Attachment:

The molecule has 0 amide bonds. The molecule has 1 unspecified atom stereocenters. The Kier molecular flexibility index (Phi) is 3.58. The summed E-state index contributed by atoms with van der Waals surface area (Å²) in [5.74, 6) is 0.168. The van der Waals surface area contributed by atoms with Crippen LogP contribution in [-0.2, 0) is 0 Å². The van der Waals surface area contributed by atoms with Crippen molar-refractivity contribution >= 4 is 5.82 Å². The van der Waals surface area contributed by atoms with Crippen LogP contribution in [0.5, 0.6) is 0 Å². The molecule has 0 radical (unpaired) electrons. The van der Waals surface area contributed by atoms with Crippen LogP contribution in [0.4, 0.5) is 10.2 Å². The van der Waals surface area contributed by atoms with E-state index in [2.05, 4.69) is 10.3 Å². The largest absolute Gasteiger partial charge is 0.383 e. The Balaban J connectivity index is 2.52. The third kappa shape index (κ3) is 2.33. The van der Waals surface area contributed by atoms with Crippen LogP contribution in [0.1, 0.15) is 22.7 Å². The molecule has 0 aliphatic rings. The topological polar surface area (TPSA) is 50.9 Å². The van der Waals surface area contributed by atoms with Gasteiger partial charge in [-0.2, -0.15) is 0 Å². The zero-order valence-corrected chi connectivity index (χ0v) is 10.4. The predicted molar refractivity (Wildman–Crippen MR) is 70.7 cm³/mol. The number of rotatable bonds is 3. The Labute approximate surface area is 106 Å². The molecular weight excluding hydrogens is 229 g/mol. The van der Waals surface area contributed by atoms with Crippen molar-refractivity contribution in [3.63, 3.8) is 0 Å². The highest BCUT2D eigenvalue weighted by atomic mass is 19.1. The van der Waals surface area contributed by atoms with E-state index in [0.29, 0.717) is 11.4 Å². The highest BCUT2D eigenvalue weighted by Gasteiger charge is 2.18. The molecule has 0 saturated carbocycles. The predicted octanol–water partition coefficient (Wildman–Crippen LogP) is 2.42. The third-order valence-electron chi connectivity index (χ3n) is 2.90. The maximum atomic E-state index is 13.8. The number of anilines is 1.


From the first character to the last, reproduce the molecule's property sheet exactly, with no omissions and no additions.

The molecule has 0 amide bonds. The molecule has 1 unspecified atom stereocenters. The Kier molecular flexibility index (Phi) is 3.58. The summed E-state index contributed by atoms with van der Waals surface area (Å²) in [5.74, 6) is 0.168. The van der Waals surface area contributed by atoms with Crippen LogP contribution in [-0.2, 0) is 0 Å². The van der Waals surface area contributed by atoms with Crippen molar-refractivity contribution >= 4 is 5.82 Å². The van der Waals surface area contributed by atoms with Crippen LogP contribution in [0.5, 0.6) is 0 Å². The molecule has 0 radical (unpaired) electrons. The van der Waals surface area contributed by atoms with Crippen LogP contribution in [0.4, 0.5) is 10.2 Å². The van der Waals surface area contributed by atoms with E-state index in [2.05, 4.69) is 10.3 Å². The largest absolute Gasteiger partial charge is 0.383 e. The Balaban J connectivity index is 2.52. The third kappa shape index (κ3) is 2.33. The van der Waals surface area contributed by atoms with Crippen LogP contribution in [0.1, 0.15) is 22.7 Å². The molecule has 0 aliphatic rings. The topological polar surface area (TPSA) is 50.9 Å². The van der Waals surface area contributed by atoms with Gasteiger partial charge in [-0.2, -0.15) is 0 Å². The zero-order valence-corrected chi connectivity index (χ0v) is 10.4. The predicted molar refractivity (Wildman–Crippen MR) is 70.7 cm³/mol. The number of rotatable bonds is 3. The Labute approximate surface area is 106 Å². The molecular weight excluding hydrogens is 229 g/mol. The van der Waals surface area contributed by atoms with Crippen molar-refractivity contribution in [3.63, 3.8) is 0 Å². The highest BCUT2D eigenvalue weighted by atomic mass is 19.1. The van der Waals surface area contributed by atoms with E-state index in [0.29, 0.717) is 11.4 Å². The highest BCUT2D eigenvalue weighted by Gasteiger charge is 2.18. The molecule has 0 saturated carbocycles. The predicted octanol–water partition coefficient (Wildman–Crippen LogP) is 2.42. The third-order valence-electron chi connectivity index (χ3n) is 2.90. The maximum atomic E-state index is 13.8. The number of anilines is 1.